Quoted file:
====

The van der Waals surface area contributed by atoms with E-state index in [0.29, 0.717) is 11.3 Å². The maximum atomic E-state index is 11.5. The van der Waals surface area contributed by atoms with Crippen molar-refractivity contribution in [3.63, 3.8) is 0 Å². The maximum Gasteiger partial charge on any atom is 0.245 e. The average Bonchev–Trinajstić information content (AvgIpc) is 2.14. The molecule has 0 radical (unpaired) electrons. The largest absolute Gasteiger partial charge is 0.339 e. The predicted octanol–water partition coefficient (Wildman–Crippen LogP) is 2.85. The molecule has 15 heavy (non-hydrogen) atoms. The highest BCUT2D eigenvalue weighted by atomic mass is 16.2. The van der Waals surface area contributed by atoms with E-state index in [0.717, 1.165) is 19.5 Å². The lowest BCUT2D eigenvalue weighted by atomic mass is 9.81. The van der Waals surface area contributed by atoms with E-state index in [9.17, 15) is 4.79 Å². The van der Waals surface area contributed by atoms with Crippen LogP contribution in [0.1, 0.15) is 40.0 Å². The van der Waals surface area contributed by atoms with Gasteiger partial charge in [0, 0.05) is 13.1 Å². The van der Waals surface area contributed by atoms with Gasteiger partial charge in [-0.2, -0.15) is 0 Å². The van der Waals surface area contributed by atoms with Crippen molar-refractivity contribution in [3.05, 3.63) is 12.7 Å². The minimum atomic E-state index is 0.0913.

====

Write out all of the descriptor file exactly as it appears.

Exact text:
The van der Waals surface area contributed by atoms with E-state index in [0.29, 0.717) is 11.3 Å². The maximum atomic E-state index is 11.5. The van der Waals surface area contributed by atoms with Crippen molar-refractivity contribution in [3.63, 3.8) is 0 Å². The maximum Gasteiger partial charge on any atom is 0.245 e. The average Bonchev–Trinajstić information content (AvgIpc) is 2.14. The molecule has 0 radical (unpaired) electrons. The largest absolute Gasteiger partial charge is 0.339 e. The predicted octanol–water partition coefficient (Wildman–Crippen LogP) is 2.85. The molecule has 15 heavy (non-hydrogen) atoms. The highest BCUT2D eigenvalue weighted by atomic mass is 16.2. The van der Waals surface area contributed by atoms with E-state index in [0.717, 1.165) is 19.5 Å². The lowest BCUT2D eigenvalue weighted by atomic mass is 9.81. The van der Waals surface area contributed by atoms with E-state index in [9.17, 15) is 4.79 Å². The van der Waals surface area contributed by atoms with Crippen LogP contribution in [0.1, 0.15) is 40.0 Å². The van der Waals surface area contributed by atoms with Gasteiger partial charge in [0, 0.05) is 13.1 Å². The van der Waals surface area contributed by atoms with Gasteiger partial charge in [-0.2, -0.15) is 0 Å². The van der Waals surface area contributed by atoms with Crippen molar-refractivity contribution in [3.05, 3.63) is 12.7 Å². The minimum atomic E-state index is 0.0913.